For instance, the elm bark beetles are mostly found on elm trees. They form intricate galleries on the tree surface right under the bark. Similarly, most species of Ips and Dendroctonus beetles attack pine trees. The clover root borer is also a type of bark beetle, and it is found on clover trees. 

While the different species of ambrosia beetles are notable for their impact on timber trees, most species of bark beetles restrict their activity to only one part of the tree, such as the stem, branch, root collar, or twig. Some species only target one type of tree, while others can be found on different species of trees.  

Diet: What Do Bark Beetles Eat?

Bark beetles feed on the wood tissues of various tree species. Most species feed on weak and dying trees. They commonly target spruce, hemlock, and fir trees. In forests, these beetles serve a very important purpose of aiding the decomposition of dead or dying wood. This helps in the renewal of forest trees. However, a few species like the mountain pine beetle attack healthy pine trees. Ambrosia beetles also target timber trees. These beetles are prolific pests that cause serious problems for the timber industry. 

What Eats Bark Beetles?

Adult three-toed woodpeckers prey on both the adult and larvae of bark beetles. They can use their beaks to strip the bark of infested trees in order to reach the insects underneath. This foraging habit indirectly kills beetle broods that they’re unable to reach since it exposes them. Some other birds may also pick these beetles and feed on them.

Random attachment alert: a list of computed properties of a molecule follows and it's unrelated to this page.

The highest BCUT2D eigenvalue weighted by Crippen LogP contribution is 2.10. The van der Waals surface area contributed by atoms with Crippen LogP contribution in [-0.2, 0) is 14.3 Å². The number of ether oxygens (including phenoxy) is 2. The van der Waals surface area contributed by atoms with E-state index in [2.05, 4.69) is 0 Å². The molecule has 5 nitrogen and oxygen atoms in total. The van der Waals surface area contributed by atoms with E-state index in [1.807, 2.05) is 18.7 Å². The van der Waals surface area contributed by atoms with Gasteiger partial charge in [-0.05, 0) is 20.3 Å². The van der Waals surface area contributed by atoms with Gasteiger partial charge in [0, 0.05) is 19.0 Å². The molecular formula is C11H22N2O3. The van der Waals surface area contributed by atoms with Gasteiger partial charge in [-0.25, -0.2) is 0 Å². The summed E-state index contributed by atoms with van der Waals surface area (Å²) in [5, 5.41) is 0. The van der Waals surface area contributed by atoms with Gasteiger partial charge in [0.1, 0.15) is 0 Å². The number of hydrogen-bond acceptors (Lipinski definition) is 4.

A few predaceous beetle species attack bark beetles. Examples of these include the black-bellied clerid and trogositid beetle. Some parasitic wasps are natural enemies of these beetles. However, these insects cannot control bark beetle populations effectively.

Prevention: How to Get Rid of Bark Beetles

Not all species of bark beetles are problematic. In fact, some species are considered beneficial because they aid the decomposition of dead trees. However, some species are known to attack healthy trees and can cause significant commercial damage. 

Once bark beetles infest a tree, there’s practically nothing you can do to save the tree. Currently, no approved chemical insecticides can kill the beetles under the bark. A few trees are able to fend off an attack on their own by producing chemicals that limit the insect’s ability to process woody materials or even immobilize and kill the attacking insect. 

Once an infested tree has been identified, cutting it down promptly or isolating it from other trees will help prevent the spread of the insect. Preventive treatment of your trees, especially during periods when they’re likely to be stressed (such as during drought season), is recommended to help them fight off invading insects. Certain insecticides may be effective in preventing attacks from taking hold. Treatment is best carried out by professionals. Usually, this only applies to high-value tree species that are susceptible to bark beetles. 

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Bark Beetle FAQs (Frequently Asked Questions) 

How do bark beetles select a susceptible host tree?

Stressed trees often produce a volatile compound that bark beetles can detect to identify suitable host trees. Also, many tree-boring insects emit pheromones that attract bark beetles and other tree-boring insect species to aggregate in the trees.

Do bark beetles fly?

Yes. Bark beetles are capable of flying and can cover distances of up to 2 miles in a single flight. They may also be dispersed over longer distances by wind currents. However, they rarely fly because they prefer to colonize host trees within the same area.

What are the early signs bark beetles have colonized a tree?

Usually, in pine trees, the primary colors of the pine needles will change to rusty red. The color change is gradual from dark green to pale green, straw yellow, and finally to a rusty red color. This can take several months. You may also notice other signs like boring dust, pitch tubes, and galleries under the bark.

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  1. Wikipedia, Available here:
  2. Wikipedia, Available here:
  3. Britannica / Kara Rogers, Available here:
  4. United States Department of Agriculture, Available here: